Moral Vacancy and it's Derivate From Wealth and Social Standing Within "The Great Gatsby"

Essay by kashkeyHigh School, 12th gradeA, January 2006

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The characters in The Great Gatsby by F. Scott Fitzgerald, are true examples of how moral vacancy is derived from wealth and higher social standings. This is can be proved by the lack of concern for ones significant other, monetary possessions and the carelessness of people of higher social standings and economic backgrounds.

In the novel there are many relationships that take place, four of which take place within the main characters, Jay Gatsby, Tom and Daisy Buchanan, Nick Carraway and Jordan Baker. Tom and daisy have been married for approximately five years and since they moved East from Chicago Tom has been having an affair with Myrtle Wilson the wife of his supposed friend George Wilson. This extravagant affair is widely known by almost all. This openess can be seen at a dinner party held at the Buchanan's home when Myrtle calls, "You would she would have the decency not to telephone him at dinnertime" (20) says Jordan towards Nick as Daisy leaves the room.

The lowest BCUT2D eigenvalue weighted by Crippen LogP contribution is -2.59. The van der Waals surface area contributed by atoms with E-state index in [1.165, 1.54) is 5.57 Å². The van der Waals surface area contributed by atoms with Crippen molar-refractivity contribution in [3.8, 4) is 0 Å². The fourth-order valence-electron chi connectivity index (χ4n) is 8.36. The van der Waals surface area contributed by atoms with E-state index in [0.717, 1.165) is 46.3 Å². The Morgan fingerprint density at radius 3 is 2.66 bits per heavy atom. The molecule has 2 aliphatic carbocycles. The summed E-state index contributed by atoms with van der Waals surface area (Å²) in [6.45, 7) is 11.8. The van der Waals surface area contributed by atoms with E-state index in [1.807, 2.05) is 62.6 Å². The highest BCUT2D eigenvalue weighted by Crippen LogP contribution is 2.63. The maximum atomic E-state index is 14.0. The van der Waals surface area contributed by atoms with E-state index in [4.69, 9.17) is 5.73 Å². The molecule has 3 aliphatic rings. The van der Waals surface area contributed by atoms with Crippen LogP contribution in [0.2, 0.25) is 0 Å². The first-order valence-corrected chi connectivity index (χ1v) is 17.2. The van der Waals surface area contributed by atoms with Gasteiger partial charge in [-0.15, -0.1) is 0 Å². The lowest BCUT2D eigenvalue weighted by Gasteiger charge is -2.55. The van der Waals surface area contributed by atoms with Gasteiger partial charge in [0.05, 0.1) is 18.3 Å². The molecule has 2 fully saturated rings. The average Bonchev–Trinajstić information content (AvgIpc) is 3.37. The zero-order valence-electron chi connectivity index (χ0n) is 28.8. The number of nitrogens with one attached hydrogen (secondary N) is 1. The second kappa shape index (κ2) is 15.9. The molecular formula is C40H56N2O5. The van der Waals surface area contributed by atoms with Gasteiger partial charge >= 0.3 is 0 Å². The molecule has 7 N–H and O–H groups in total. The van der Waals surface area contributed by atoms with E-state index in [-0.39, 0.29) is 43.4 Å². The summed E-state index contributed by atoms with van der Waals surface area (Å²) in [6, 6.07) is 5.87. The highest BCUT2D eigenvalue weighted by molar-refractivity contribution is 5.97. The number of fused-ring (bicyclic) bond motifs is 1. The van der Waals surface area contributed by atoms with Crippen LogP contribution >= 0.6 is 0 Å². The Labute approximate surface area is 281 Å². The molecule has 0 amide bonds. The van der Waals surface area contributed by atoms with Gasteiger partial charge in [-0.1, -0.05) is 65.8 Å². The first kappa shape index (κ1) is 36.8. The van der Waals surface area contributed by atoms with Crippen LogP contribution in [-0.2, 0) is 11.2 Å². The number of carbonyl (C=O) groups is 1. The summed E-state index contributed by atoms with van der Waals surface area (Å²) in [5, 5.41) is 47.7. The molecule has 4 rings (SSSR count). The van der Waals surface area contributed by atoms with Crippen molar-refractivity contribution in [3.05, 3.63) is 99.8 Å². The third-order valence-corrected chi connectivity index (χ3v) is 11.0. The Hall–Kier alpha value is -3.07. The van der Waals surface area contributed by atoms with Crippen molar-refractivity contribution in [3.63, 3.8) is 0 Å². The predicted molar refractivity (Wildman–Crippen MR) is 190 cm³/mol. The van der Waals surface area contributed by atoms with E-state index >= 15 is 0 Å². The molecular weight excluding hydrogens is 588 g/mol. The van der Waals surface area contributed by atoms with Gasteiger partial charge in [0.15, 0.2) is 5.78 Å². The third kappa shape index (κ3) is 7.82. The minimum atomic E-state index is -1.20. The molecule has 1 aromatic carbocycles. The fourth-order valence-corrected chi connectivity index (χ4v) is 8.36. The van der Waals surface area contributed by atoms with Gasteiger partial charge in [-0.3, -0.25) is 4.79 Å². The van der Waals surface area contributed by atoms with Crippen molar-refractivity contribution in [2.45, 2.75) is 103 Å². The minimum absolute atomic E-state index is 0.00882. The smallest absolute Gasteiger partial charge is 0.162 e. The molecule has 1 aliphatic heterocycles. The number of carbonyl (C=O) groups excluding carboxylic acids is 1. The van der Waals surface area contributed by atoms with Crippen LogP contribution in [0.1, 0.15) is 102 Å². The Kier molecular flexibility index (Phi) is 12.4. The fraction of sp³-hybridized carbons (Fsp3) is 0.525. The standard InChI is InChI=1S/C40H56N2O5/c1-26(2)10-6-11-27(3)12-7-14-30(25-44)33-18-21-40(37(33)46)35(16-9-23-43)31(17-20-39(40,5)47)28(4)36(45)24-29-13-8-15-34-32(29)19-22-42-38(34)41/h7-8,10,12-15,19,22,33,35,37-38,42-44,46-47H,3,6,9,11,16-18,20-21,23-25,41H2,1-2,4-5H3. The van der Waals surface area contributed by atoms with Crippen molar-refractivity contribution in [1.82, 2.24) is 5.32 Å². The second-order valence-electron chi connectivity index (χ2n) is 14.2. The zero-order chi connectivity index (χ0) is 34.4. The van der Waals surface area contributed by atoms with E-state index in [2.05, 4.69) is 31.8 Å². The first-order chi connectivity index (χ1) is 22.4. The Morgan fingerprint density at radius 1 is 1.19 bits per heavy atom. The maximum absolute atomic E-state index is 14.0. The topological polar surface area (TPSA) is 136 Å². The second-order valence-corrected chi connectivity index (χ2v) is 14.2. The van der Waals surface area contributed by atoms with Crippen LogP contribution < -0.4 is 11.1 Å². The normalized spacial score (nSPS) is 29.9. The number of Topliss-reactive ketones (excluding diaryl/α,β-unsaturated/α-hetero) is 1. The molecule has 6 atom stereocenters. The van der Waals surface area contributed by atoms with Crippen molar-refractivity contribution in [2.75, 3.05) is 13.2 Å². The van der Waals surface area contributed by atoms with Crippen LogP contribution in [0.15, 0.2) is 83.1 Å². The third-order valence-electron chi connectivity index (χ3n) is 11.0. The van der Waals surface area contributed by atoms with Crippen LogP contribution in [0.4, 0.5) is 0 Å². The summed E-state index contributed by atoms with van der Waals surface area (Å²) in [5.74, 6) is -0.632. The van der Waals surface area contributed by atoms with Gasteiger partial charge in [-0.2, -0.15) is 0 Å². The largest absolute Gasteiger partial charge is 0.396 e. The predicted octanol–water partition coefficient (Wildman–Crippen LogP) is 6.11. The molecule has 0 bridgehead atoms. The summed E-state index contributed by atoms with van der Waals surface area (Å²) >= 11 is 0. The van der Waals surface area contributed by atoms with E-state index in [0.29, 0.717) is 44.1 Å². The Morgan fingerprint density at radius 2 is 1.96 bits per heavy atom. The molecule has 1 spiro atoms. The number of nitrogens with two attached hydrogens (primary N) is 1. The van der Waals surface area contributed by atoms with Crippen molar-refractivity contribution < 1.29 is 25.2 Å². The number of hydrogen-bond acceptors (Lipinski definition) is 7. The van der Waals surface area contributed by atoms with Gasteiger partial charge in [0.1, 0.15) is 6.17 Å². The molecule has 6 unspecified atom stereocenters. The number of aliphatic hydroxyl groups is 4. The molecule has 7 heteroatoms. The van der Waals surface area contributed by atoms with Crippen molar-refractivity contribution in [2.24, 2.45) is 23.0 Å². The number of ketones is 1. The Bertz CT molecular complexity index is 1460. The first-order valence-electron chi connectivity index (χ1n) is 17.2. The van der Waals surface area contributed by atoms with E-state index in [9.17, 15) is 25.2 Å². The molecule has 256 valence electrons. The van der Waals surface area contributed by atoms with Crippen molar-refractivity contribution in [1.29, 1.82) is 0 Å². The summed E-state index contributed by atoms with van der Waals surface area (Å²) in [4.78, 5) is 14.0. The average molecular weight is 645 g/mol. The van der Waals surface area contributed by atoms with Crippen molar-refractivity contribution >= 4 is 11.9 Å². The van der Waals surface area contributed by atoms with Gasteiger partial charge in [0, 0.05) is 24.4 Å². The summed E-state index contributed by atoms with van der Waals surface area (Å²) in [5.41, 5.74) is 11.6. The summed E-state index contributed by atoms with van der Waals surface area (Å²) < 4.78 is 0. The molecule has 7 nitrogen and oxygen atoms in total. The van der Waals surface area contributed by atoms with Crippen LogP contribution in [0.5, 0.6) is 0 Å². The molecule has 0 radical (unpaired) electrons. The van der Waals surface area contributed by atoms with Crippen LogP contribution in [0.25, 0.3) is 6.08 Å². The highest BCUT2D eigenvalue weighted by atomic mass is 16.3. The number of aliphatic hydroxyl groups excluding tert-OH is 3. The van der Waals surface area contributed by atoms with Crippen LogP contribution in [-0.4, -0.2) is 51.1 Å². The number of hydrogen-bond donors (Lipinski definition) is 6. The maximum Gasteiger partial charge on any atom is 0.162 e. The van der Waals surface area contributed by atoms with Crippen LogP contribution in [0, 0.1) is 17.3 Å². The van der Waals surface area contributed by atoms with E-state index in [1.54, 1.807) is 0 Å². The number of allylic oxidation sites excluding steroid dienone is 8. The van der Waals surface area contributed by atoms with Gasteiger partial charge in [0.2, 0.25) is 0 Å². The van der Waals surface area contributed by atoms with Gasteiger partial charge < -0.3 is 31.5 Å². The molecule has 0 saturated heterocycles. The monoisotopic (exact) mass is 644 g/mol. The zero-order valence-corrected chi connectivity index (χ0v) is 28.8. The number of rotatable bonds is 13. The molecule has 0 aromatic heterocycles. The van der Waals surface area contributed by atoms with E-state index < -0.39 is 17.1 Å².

Tom even has the gall to invite and force Nick to accompany him as he and Myrtle go off to their lavish New York apartment to have a mini party with another couple and Myrtles younger sister, Catherine. After months of being together Nick decides to cal it off with Jordan, when he goes to see her, he is not surprised when she reveals that she is already engaged to another man, but he still pretend to be surprised. Jordan even goes on to say "I don't give a damn about you anymore, but it [being together] was an experience for me." (186) The emotional affair that Gatsby and Daisy are involved in over the course of the summer is inevitably the demise of the titled character. When all is reveled in the...